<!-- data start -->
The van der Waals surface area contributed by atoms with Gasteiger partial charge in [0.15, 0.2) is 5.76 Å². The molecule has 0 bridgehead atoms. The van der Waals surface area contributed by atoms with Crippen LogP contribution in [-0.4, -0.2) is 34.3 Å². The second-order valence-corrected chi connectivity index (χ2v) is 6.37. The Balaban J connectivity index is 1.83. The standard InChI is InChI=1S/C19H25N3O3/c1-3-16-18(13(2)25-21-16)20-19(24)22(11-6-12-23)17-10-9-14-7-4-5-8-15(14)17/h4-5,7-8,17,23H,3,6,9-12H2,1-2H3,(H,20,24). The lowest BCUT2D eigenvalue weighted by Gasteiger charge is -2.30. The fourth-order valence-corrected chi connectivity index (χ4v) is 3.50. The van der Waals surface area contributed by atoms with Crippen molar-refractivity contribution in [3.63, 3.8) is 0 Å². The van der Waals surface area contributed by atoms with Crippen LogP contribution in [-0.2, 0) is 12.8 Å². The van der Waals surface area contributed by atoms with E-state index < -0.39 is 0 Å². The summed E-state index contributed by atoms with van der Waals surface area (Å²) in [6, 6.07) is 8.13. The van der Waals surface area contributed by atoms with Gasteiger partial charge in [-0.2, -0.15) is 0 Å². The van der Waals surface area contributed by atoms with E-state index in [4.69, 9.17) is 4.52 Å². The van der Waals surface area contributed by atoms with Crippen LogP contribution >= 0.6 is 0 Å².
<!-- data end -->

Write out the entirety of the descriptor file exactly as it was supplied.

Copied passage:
The van der Waals surface area contributed by atoms with Gasteiger partial charge in [0.15, 0.2) is 5.76 Å². The molecule has 0 bridgehead atoms. The van der Waals surface area contributed by atoms with Crippen LogP contribution in [-0.4, -0.2) is 34.3 Å². The second-order valence-corrected chi connectivity index (χ2v) is 6.37. The Balaban J connectivity index is 1.83. The standard InChI is InChI=1S/C19H25N3O3/c1-3-16-18(13(2)25-21-16)20-19(24)22(11-6-12-23)17-10-9-14-7-4-5-8-15(14)17/h4-5,7-8,17,23H,3,6,9-12H2,1-2H3,(H,20,24). The lowest BCUT2D eigenvalue weighted by Gasteiger charge is -2.30. The fourth-order valence-corrected chi connectivity index (χ4v) is 3.50. The van der Waals surface area contributed by atoms with Crippen molar-refractivity contribution in [3.63, 3.8) is 0 Å². The van der Waals surface area contributed by atoms with Crippen LogP contribution in [-0.2, 0) is 12.8 Å². The van der Waals surface area contributed by atoms with E-state index < -0.39 is 0 Å². The summed E-state index contributed by atoms with van der Waals surface area (Å²) in [6, 6.07) is 8.13. The van der Waals surface area contributed by atoms with Gasteiger partial charge in [-0.2, -0.15) is 0 Å². The van der Waals surface area contributed by atoms with E-state index in [4.69, 9.17) is 4.52 Å². The van der Waals surface area contributed by atoms with Crippen LogP contribution >= 0.6 is 0 Å².